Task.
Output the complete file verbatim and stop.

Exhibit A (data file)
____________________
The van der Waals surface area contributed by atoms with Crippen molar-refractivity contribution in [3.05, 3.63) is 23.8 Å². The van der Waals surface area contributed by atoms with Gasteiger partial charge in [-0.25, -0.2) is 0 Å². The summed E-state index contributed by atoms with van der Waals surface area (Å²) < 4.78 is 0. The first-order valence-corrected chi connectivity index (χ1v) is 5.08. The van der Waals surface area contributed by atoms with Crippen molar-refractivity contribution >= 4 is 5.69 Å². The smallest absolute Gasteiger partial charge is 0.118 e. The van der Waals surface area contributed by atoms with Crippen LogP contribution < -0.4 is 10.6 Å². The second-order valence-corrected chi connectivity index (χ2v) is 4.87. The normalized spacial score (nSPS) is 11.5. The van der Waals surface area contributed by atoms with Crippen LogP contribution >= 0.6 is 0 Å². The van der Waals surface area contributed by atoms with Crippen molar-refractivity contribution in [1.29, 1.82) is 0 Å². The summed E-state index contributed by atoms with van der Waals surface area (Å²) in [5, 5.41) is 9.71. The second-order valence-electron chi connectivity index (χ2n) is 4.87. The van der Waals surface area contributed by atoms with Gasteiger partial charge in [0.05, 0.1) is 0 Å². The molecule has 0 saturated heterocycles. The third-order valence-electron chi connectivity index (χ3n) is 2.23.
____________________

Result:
The van der Waals surface area contributed by atoms with Crippen molar-refractivity contribution in [3.05, 3.63) is 23.8 Å². The van der Waals surface area contributed by atoms with Gasteiger partial charge in [-0.25, -0.2) is 0 Å². The summed E-state index contributed by atoms with van der Waals surface area (Å²) < 4.78 is 0. The first-order valence-corrected chi connectivity index (χ1v) is 5.08. The van der Waals surface area contributed by atoms with Crippen molar-refractivity contribution >= 4 is 5.69 Å². The smallest absolute Gasteiger partial charge is 0.118 e. The van der Waals surface area contributed by atoms with Crippen LogP contribution < -0.4 is 10.6 Å². The second-order valence-corrected chi connectivity index (χ2v) is 4.87. The normalized spacial score (nSPS) is 11.5. The van der Waals surface area contributed by atoms with Crippen LogP contribution >= 0.6 is 0 Å². The van der Waals surface area contributed by atoms with Crippen molar-refractivity contribution in [1.29, 1.82) is 0 Å². The summed E-state index contributed by atoms with van der Waals surface area (Å²) in [5, 5.41) is 9.71. The second-order valence-electron chi connectivity index (χ2n) is 4.87. The van der Waals surface area contributed by atoms with Gasteiger partial charge in [0.05, 0.1) is 0 Å². The molecule has 0 saturated heterocycles. The third-order valence-electron chi connectivity index (χ3n) is 2.23.